Annual Review of Advances in Non-small Cell Lung Cancer Research: A Report for the Year 2010 Stinchcombe, Thomas E. et al. Journal of Thoracic Oncology. 6(8):1443-1450, August 2011.
Sun et al pooled 21 studies (n=3,266) over 20 years. Autofluorescence added to traditional white light bronchoscopy appeared to possibly improve the sensitivity of detecting intraepithelial neoplasia, but not invasive lung cancer. J Thorac Oncol 2011;6(8):1336-1344. Review.
Wisnivesky et al crunched through the SEER data on 3,399 people who underwent resection for N1 non-small cell lung cancer. They found that the number of cancerous lymph nodes predicted survival: 1 positive N1 lymph node: 8.8 years mean lung cancer-specific survival 2-3 positive N1 lymph nodes: 8.2 years 4-8 positive N1 lymph nodes: 6.0 [… read more]
Darling et al report findings from the Early Lung PET trial for non-small cell lung cancer. PET-CT had 70% sensitivity and 94% specificity for identifying cancerous mediastinal lymph nodes (with invasive staging as the reference standard). Sounds good. However, among the 22 patients with PET-CT scans positive for mediastinal nodes, 8 did not have cancer [… read more]
Anraku et al report a series of 40 patients previously treated for lung cancer who underwent endobronchial ultrasound guided transbronchial needle aspiration for new mediastinal or hilar abnormalities between 2008-2010 at University of Toronto. After EBUS-TBNA of mediastinal/hilar lymph nodes, 28 of 40 were found to have lung cancer. In 21, an identical cell type [… read more]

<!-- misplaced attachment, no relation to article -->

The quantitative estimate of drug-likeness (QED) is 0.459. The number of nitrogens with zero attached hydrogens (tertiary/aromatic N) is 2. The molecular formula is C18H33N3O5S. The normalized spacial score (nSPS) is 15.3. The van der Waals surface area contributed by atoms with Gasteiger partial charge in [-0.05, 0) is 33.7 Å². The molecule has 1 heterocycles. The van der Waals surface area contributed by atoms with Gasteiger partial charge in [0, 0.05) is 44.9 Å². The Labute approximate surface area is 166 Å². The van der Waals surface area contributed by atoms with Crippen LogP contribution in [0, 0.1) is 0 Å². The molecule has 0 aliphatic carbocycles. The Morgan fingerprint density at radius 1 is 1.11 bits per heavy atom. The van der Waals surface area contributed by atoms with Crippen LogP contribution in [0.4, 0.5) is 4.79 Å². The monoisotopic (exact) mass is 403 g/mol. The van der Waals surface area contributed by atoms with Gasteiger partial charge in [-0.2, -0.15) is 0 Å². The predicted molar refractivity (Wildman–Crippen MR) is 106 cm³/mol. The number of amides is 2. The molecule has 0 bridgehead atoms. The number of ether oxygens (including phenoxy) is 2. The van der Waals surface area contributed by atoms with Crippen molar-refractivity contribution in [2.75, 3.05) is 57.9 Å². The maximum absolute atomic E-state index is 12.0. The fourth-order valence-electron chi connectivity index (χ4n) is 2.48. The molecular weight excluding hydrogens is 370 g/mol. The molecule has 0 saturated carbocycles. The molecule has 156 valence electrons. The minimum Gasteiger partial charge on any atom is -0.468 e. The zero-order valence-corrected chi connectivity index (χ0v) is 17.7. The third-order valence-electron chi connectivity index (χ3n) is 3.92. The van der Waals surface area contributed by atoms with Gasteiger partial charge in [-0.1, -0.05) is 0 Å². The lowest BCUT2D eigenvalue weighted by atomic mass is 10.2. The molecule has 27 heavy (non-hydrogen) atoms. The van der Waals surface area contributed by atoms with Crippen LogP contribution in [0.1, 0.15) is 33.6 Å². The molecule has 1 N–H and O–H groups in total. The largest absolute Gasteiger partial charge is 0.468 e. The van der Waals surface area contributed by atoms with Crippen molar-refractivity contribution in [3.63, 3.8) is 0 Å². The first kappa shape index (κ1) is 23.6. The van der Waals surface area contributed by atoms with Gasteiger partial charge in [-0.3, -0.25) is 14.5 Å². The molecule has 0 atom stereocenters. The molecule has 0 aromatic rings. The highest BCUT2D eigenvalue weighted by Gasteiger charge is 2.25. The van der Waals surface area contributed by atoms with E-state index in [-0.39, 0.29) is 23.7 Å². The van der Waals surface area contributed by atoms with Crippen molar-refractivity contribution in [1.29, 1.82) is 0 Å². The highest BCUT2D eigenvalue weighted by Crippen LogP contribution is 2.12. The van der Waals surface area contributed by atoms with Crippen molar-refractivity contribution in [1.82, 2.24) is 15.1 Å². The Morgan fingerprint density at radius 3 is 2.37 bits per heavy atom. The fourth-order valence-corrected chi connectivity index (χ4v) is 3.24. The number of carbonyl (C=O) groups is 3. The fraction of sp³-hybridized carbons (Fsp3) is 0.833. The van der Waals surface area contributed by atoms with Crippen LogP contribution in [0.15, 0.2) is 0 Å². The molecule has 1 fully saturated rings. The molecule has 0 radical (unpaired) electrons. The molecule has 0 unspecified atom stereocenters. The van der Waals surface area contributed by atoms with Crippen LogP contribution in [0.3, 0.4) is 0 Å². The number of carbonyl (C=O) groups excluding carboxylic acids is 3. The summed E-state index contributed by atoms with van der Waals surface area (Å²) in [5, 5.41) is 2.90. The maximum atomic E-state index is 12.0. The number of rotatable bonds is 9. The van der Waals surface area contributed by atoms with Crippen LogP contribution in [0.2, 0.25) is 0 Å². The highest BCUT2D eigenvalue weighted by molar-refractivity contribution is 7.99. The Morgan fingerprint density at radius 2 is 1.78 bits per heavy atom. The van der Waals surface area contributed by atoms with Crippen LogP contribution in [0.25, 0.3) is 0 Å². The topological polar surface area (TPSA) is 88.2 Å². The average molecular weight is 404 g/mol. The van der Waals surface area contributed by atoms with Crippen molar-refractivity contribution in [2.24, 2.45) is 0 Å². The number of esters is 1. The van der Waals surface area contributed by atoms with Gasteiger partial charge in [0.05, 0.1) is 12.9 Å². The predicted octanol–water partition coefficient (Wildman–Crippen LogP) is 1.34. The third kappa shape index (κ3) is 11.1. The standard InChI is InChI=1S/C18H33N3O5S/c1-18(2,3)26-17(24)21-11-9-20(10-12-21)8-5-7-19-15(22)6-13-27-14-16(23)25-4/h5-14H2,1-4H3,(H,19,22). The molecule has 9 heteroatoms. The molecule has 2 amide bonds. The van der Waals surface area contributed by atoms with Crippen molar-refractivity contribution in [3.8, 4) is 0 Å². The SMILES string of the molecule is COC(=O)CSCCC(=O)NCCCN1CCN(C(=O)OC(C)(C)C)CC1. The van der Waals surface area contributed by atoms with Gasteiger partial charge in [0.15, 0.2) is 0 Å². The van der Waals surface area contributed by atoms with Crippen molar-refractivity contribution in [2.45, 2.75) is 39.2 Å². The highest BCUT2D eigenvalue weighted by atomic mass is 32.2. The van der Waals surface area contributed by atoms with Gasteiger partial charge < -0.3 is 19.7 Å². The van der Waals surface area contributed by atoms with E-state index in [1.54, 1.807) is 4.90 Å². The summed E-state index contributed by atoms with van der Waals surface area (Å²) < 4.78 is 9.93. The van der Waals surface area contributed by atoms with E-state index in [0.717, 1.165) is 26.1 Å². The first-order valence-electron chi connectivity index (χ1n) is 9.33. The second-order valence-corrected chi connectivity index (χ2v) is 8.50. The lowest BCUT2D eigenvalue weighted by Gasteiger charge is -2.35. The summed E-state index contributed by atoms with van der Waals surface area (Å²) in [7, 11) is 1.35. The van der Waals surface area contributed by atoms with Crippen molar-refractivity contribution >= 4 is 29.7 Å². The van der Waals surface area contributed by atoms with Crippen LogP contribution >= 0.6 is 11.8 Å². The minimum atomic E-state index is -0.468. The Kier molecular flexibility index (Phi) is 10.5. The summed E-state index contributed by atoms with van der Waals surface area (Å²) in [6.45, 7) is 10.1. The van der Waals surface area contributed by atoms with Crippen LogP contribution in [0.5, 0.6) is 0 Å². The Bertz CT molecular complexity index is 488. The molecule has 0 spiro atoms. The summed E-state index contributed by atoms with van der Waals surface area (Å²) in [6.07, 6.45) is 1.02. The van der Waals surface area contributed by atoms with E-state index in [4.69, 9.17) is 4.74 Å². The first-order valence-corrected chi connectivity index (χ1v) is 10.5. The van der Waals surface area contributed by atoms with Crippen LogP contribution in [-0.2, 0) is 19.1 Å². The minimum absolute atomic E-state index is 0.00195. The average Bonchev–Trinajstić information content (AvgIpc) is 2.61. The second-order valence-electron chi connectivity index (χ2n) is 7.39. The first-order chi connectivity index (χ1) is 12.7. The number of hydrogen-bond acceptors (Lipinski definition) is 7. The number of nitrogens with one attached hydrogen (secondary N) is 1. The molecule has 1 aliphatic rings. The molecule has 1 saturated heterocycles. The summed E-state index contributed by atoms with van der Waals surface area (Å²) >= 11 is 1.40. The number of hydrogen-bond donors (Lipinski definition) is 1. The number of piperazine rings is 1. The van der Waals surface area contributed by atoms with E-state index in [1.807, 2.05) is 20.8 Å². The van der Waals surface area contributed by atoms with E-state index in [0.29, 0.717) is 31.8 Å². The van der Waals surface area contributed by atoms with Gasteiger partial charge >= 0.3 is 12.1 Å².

Diseases of the pleura (edited by Richard Light), and neoplasms of the lung (edited by Alan Fein and David Ost). 80 pages. Curr Opin Pulm Med 2011;17(4):215-295.
Schuchert et al looked back at 107 patients with stage IA subcentimeter non-small cell lung cancer, and found that 5-year survival was similar (~88%) for those undergoing wedge resection (n=35), segmentectomy (n=40), or lobectomy (n=32). Ann Thorac Surg 2011;91:1681-1688.
van der Aalst et al report that in the Dutch lung cancer screening NELSON trial, smokers with 1 or more indeterminate CT scans continued to smoke at the same rate as those with normal CT scans (reported by questionnaire 2 years later). Those with the abnormal CTs did report more attempts at smoking cessation, though. [… read more]
Complete mediastinal lymph node dissection (MLND) is recommended during all surgical reactions of lung cancer — yet “complete” has never been defined, and in a community study, 43% of patients got no MLND. In prospective randomized clinical trial data on 524 patients, Darling et al found that 99% of patients had at least 6 LNs removed, and 90% had 10 [… read more]
Lung cancer diagnosis and treatment: summary of updated NICE guidance. Baldwin DR et al, BMJ 2011;342:d2110. Lung cancer review.
Lung cancer in COPD: enhancing surgical options and outcomes, Raviv S et al, AJRCCM 2011;183:1138-1146.